Twenty-Nine

It was not quite a typical “quarantine birthday” as I was determined to avoid that, despite knowing that it would be different this year due to Covid. I experienced eating in an outdoor igloo for the first time, and my best friend and I made our own fun out of playing We’re Not Really Strangers and doing a photoshoot (with a bit of bubbly involved). The day itself initially felt weird, waking up to the last year of my twenties and doing my best to fight off the anxiety that  comes with trying to have reasonable expectations. 

My birthday has always meant a lot to me, and up until recently have been uncomfortable with sharing why. Living with a chronic condition, I’ve often gone along to get along for the sake of not being an inconvenience (at best) and not wanting to to bear the frustration of those around me (at worst). That’s only the tip of the iceberg, but it boils down to a birthday being the one day out of the year where I could vocalize what I wanted and how I wanted it. It’s a common attitude there’s some extra emphasis when you have this self-imposed standard to be the easy child. The selfless person. The compassionate one. Whether or not I have been, or if others would see it that way, is another story. 

It might have been the pandemic itself, or it might have been the gradual unfolding of 2020. Regardless, the desire to advocate for myself has been steadily growing and getting louder. I’ve alluded to it in previous writings, but learning and putting it into practice truly is a process. Carrying weight that isn’t mine, and taking responsibility when I don’t have to is a trauma response. Deconstructing and choosing differently involves a lot of grace, perseverance, and trying and trying again.

Self-advocacy is a huge step, especially when you’ve spent most of your life asking for assistance of some kind. The need to be helped and the need to be heard can coexist, and should never be transactional. I’ve known this in theory, but overthinking has often gotten the best of me.  One of the biggest challenges of this pandemic is having to sit with my feelings, wading through what requires deeper reflection, and what requires letting go of. It’s hard when I’m hurting or frustrated and can’t just go be with people, or seek out adventure on a whim due to the virus.

It’s exhausting to constantly ruminate on what to say, when to say it, and how. And the more I hold back, the more agitated I get. Of course there are times when my opinion isn’t required, and I’m aware of navigating circumstances when I’m overcome with insecurity versus confidence. There should always be a balance of considering viewpoints and feelings with pursuing self-care and things that give you joy.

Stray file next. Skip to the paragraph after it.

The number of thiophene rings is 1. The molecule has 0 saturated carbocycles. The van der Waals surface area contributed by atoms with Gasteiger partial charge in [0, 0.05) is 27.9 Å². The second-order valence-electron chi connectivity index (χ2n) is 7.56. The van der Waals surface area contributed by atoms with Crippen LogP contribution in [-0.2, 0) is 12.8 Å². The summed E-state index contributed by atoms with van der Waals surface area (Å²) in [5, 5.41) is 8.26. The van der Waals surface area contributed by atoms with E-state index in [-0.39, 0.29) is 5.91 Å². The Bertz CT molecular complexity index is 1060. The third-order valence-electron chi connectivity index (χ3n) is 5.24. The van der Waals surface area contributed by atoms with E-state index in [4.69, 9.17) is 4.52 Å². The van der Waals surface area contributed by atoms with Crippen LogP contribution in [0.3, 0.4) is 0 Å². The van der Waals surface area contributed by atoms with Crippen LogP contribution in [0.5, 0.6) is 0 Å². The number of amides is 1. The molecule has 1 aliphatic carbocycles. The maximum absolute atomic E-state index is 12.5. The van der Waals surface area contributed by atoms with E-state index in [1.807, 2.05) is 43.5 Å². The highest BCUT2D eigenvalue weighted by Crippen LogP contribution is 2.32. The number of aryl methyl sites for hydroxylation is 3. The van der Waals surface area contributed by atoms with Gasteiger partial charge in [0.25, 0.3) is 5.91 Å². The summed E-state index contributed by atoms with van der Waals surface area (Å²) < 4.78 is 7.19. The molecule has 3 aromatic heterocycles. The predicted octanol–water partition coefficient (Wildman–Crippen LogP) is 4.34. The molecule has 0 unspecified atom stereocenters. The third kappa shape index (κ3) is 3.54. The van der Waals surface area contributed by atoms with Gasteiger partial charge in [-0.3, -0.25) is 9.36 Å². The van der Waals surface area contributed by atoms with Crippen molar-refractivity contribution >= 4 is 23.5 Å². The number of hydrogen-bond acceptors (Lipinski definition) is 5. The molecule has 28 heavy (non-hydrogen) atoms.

It’s not about getting what I want every time, but putting something out in the open so that I’m not saturated by anxiety and resentment down the road. Even if a situation pans out differently than I’d like, at least I did my part to the best of my ability. Growing in relationships, whether with people or with God, require getting out of your head and into your heart. A wise friend once told me that rejection is better than inaction, and I haven’t forgotten that since. 

There have been various small victories thus far: admitting what works and hasn’t worked when it comes to redecorating my room. Not hesitating to follow up on tentative plans if we’re still trying to figure out details. Being adamant about taking a ride-share to a dinner date because I wanted to feel more independent. Saying “because I want to” without a detailed explanation. As I publish this, I’m about to make the kind of phone call that typically has me crawling in my skin, but I’m not going to get anywhere if I don’t take initiative.

And it’s the small victories that I hope and pray will add up to breakthroughs, both personally and professionally. I’m cautiously optimistic, after having seen how everything can change and priorities can shift so quickly. But the work is still important, and necessary,

Here’s to speaking up, speaking truth, and progressing forward!

Twenty-Eight